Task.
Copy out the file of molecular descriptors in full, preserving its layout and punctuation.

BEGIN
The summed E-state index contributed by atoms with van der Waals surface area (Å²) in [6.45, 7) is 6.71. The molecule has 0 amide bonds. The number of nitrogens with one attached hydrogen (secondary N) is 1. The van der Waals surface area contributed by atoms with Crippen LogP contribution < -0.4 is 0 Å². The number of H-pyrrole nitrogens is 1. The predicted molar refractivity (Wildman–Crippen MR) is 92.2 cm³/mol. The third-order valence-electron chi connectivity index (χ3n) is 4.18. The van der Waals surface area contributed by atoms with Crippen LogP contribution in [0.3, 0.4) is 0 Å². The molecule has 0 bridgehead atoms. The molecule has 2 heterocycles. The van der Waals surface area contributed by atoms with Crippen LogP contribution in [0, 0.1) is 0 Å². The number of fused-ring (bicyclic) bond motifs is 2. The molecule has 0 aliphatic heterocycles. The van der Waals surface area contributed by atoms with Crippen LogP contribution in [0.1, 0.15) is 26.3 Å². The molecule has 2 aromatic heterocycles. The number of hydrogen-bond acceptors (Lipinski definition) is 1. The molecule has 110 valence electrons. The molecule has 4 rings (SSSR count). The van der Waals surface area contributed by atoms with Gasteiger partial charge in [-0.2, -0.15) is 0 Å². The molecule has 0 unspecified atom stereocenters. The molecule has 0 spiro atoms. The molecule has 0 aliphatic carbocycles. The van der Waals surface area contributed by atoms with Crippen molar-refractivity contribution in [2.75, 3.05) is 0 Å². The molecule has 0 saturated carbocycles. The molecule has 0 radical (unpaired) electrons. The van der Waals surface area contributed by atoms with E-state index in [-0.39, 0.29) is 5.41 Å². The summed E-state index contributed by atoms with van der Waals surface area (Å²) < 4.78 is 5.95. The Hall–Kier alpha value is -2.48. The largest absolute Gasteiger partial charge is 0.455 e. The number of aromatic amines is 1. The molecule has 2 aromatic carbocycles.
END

The summed E-state index contributed by atoms with van der Waals surface area (Å²) in [6.45, 7) is 6.71. The molecule has 0 amide bonds. The number of nitrogens with one attached hydrogen (secondary N) is 1. The van der Waals surface area contributed by atoms with Crippen LogP contribution < -0.4 is 0 Å². The number of H-pyrrole nitrogens is 1. The predicted molar refractivity (Wildman–Crippen MR) is 92.2 cm³/mol. The third-order valence-electron chi connectivity index (χ3n) is 4.18. The van der Waals surface area contributed by atoms with Crippen LogP contribution in [0.3, 0.4) is 0 Å². The molecule has 0 bridgehead atoms. The molecule has 2 heterocycles. The van der Waals surface area contributed by atoms with Crippen LogP contribution in [0, 0.1) is 0 Å². The number of fused-ring (bicyclic) bond motifs is 2. The molecule has 0 aliphatic heterocycles. The van der Waals surface area contributed by atoms with Crippen LogP contribution in [0.1, 0.15) is 26.3 Å². The molecule has 2 aromatic heterocycles. The number of hydrogen-bond acceptors (Lipinski definition) is 1. The molecule has 110 valence electrons. The molecule has 4 rings (SSSR count). The van der Waals surface area contributed by atoms with Gasteiger partial charge in [-0.2, -0.15) is 0 Å². The molecule has 0 unspecified atom stereocenters. The molecule has 0 spiro atoms. The molecule has 0 aliphatic carbocycles. The van der Waals surface area contributed by atoms with Crippen molar-refractivity contribution in [2.75, 3.05) is 0 Å². The molecule has 0 saturated carbocycles. The molecule has 0 radical (unpaired) electrons. The van der Waals surface area contributed by atoms with E-state index in [-0.39, 0.29) is 5.41 Å². The summed E-state index contributed by atoms with van der Waals surface area (Å²) < 4.78 is 5.95. The Hall–Kier alpha value is -2.48. The largest absolute Gasteiger partial charge is 0.455 e. The number of aromatic amines is 1. The molecule has 2 aromatic carbocycles.